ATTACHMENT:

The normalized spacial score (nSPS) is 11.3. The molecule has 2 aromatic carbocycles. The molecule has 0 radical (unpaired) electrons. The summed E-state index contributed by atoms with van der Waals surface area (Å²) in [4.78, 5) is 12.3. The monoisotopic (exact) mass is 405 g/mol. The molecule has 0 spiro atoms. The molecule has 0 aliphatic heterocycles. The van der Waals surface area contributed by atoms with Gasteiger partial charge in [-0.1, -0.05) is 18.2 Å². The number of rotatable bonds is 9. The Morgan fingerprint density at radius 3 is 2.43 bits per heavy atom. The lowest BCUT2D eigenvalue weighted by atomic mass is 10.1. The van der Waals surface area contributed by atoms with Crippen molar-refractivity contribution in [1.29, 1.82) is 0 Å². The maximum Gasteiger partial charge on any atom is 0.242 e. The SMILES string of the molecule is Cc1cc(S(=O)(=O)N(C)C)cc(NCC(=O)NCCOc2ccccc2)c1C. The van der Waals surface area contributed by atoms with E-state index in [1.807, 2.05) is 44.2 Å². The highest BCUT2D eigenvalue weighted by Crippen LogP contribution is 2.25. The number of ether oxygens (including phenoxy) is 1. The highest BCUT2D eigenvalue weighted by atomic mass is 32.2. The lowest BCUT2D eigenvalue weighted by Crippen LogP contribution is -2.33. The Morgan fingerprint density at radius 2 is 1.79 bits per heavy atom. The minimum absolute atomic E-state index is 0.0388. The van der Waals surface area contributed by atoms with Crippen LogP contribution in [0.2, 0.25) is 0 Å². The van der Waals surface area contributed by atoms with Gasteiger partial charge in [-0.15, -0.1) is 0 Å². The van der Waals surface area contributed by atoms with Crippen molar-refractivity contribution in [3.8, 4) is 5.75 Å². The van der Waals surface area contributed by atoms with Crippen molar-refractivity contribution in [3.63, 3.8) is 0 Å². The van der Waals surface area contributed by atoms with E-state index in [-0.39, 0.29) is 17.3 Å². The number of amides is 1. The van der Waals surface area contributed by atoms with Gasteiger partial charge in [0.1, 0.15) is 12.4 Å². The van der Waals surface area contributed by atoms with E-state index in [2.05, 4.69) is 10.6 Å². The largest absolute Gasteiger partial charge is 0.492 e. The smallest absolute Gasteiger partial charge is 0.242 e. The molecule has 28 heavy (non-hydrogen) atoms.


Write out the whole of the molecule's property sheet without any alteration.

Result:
The normalized spacial score (nSPS) is 11.3. The molecule has 2 aromatic carbocycles. The molecule has 0 radical (unpaired) electrons. The summed E-state index contributed by atoms with van der Waals surface area (Å²) in [4.78, 5) is 12.3. The monoisotopic (exact) mass is 405 g/mol. The molecule has 0 spiro atoms. The molecule has 0 aliphatic heterocycles. The van der Waals surface area contributed by atoms with Gasteiger partial charge in [-0.1, -0.05) is 18.2 Å². The number of rotatable bonds is 9. The Morgan fingerprint density at radius 3 is 2.43 bits per heavy atom. The lowest BCUT2D eigenvalue weighted by atomic mass is 10.1. The van der Waals surface area contributed by atoms with Crippen molar-refractivity contribution in [1.29, 1.82) is 0 Å². The maximum Gasteiger partial charge on any atom is 0.242 e. The SMILES string of the molecule is Cc1cc(S(=O)(=O)N(C)C)cc(NCC(=O)NCCOc2ccccc2)c1C. The van der Waals surface area contributed by atoms with E-state index in [1.807, 2.05) is 44.2 Å². The highest BCUT2D eigenvalue weighted by Crippen LogP contribution is 2.25. The number of ether oxygens (including phenoxy) is 1. The highest BCUT2D eigenvalue weighted by atomic mass is 32.2. The lowest BCUT2D eigenvalue weighted by Crippen LogP contribution is -2.33. The Morgan fingerprint density at radius 2 is 1.79 bits per heavy atom. The minimum absolute atomic E-state index is 0.0388. The van der Waals surface area contributed by atoms with Crippen LogP contribution in [0.2, 0.25) is 0 Å². The van der Waals surface area contributed by atoms with Gasteiger partial charge in [-0.15, -0.1) is 0 Å². The van der Waals surface area contributed by atoms with Crippen molar-refractivity contribution in [3.8, 4) is 5.75 Å². The van der Waals surface area contributed by atoms with Crippen molar-refractivity contribution in [3.63, 3.8) is 0 Å². The van der Waals surface area contributed by atoms with E-state index in [-0.39, 0.29) is 17.3 Å². The number of amides is 1. The van der Waals surface area contributed by atoms with Gasteiger partial charge in [0.1, 0.15) is 12.4 Å². The van der Waals surface area contributed by atoms with E-state index in [2.05, 4.69) is 10.6 Å². The largest absolute Gasteiger partial charge is 0.492 e. The smallest absolute Gasteiger partial charge is 0.242 e. The molecule has 28 heavy (non-hydrogen) atoms.